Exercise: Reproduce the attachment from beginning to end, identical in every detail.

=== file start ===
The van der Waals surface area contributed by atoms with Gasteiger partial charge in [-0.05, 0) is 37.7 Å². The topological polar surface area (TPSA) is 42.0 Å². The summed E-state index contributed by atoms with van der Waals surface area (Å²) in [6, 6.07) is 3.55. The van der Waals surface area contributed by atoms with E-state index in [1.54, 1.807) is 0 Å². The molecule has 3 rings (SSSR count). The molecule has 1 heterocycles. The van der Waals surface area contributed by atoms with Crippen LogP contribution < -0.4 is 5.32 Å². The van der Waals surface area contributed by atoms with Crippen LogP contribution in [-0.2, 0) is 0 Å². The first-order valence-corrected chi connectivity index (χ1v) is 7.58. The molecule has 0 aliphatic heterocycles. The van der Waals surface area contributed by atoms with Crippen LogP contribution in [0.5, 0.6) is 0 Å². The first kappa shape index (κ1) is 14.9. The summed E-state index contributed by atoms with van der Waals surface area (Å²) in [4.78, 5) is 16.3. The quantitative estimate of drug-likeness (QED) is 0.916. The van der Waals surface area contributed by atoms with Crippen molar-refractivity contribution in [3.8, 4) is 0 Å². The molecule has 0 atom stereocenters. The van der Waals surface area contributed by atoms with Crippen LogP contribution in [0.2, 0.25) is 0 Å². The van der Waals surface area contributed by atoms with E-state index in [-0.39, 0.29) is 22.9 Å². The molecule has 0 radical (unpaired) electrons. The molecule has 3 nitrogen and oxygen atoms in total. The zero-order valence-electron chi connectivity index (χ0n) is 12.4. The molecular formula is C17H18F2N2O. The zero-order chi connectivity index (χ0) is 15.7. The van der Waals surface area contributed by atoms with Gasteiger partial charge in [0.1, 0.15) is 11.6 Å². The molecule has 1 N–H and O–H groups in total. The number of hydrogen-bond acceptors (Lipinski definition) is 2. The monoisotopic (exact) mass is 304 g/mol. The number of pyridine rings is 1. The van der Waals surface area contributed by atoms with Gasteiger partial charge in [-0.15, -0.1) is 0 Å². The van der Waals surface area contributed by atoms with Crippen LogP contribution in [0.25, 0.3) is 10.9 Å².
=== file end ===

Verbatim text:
The van der Waals surface area contributed by atoms with Gasteiger partial charge in [-0.05, 0) is 37.7 Å². The topological polar surface area (TPSA) is 42.0 Å². The summed E-state index contributed by atoms with van der Waals surface area (Å²) in [6, 6.07) is 3.55. The van der Waals surface area contributed by atoms with E-state index in [1.54, 1.807) is 0 Å². The molecule has 3 rings (SSSR count). The molecule has 1 heterocycles. The van der Waals surface area contributed by atoms with Crippen LogP contribution < -0.4 is 5.32 Å². The van der Waals surface area contributed by atoms with Crippen LogP contribution in [-0.2, 0) is 0 Å². The first-order valence-corrected chi connectivity index (χ1v) is 7.58. The molecule has 0 aliphatic heterocycles. The van der Waals surface area contributed by atoms with Crippen LogP contribution in [0.5, 0.6) is 0 Å². The first kappa shape index (κ1) is 14.9. The summed E-state index contributed by atoms with van der Waals surface area (Å²) in [4.78, 5) is 16.3. The quantitative estimate of drug-likeness (QED) is 0.916. The van der Waals surface area contributed by atoms with Crippen molar-refractivity contribution in [3.8, 4) is 0 Å². The molecule has 0 atom stereocenters. The van der Waals surface area contributed by atoms with Crippen LogP contribution in [0.2, 0.25) is 0 Å². The van der Waals surface area contributed by atoms with E-state index in [-0.39, 0.29) is 22.9 Å². The molecule has 0 radical (unpaired) electrons. The molecule has 3 nitrogen and oxygen atoms in total. The zero-order valence-electron chi connectivity index (χ0n) is 12.4. The molecular formula is C17H18F2N2O. The zero-order chi connectivity index (χ0) is 15.7. The van der Waals surface area contributed by atoms with Gasteiger partial charge in [0.1, 0.15) is 11.6 Å². The molecule has 1 N–H and O–H groups in total. The number of hydrogen-bond acceptors (Lipinski definition) is 2. The monoisotopic (exact) mass is 304 g/mol. The number of pyridine rings is 1. The van der Waals surface area contributed by atoms with Gasteiger partial charge in [-0.15, -0.1) is 0 Å². The van der Waals surface area contributed by atoms with Crippen LogP contribution in [0.25, 0.3) is 10.9 Å².